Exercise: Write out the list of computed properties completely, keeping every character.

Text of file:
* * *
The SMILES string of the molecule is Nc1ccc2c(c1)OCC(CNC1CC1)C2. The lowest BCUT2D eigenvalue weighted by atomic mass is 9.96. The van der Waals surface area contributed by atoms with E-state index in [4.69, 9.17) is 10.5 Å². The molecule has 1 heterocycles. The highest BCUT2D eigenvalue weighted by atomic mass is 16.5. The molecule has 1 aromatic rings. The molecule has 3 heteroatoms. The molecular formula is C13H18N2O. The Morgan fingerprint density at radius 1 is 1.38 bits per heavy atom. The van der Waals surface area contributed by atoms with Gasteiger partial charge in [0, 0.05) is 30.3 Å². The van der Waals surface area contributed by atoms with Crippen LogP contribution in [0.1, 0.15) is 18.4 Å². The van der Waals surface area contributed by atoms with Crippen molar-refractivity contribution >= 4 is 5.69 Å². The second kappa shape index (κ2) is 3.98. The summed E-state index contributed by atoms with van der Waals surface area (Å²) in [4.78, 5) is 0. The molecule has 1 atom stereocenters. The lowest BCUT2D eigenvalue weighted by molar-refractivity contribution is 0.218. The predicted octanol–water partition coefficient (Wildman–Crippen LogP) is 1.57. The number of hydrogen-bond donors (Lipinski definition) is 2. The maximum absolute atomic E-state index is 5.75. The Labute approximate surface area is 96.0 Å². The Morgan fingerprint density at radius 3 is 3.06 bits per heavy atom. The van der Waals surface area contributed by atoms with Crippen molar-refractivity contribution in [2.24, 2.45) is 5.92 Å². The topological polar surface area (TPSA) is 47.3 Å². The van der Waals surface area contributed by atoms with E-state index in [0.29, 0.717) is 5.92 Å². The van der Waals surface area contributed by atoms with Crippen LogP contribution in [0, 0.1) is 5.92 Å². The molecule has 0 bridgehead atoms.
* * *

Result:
The SMILES string of the molecule is Nc1ccc2c(c1)OCC(CNC1CC1)C2. The lowest BCUT2D eigenvalue weighted by atomic mass is 9.96. The van der Waals surface area contributed by atoms with E-state index in [4.69, 9.17) is 10.5 Å². The molecule has 1 heterocycles. The highest BCUT2D eigenvalue weighted by atomic mass is 16.5. The molecule has 1 aromatic rings. The molecule has 3 heteroatoms. The molecular formula is C13H18N2O. The Morgan fingerprint density at radius 1 is 1.38 bits per heavy atom. The van der Waals surface area contributed by atoms with Gasteiger partial charge in [0, 0.05) is 30.3 Å². The van der Waals surface area contributed by atoms with Crippen LogP contribution in [0.1, 0.15) is 18.4 Å². The van der Waals surface area contributed by atoms with Crippen molar-refractivity contribution >= 4 is 5.69 Å². The second kappa shape index (κ2) is 3.98. The summed E-state index contributed by atoms with van der Waals surface area (Å²) in [4.78, 5) is 0. The molecule has 1 atom stereocenters. The lowest BCUT2D eigenvalue weighted by molar-refractivity contribution is 0.218. The predicted octanol–water partition coefficient (Wildman–Crippen LogP) is 1.57. The number of hydrogen-bond donors (Lipinski definition) is 2. The maximum absolute atomic E-state index is 5.75. The Labute approximate surface area is 96.0 Å². The Morgan fingerprint density at radius 3 is 3.06 bits per heavy atom. The van der Waals surface area contributed by atoms with Crippen molar-refractivity contribution in [2.24, 2.45) is 5.92 Å². The topological polar surface area (TPSA) is 47.3 Å². The van der Waals surface area contributed by atoms with E-state index in [0.29, 0.717) is 5.92 Å². The van der Waals surface area contributed by atoms with Crippen LogP contribution in [0, 0.1) is 5.92 Å². The molecule has 0 bridgehead atoms.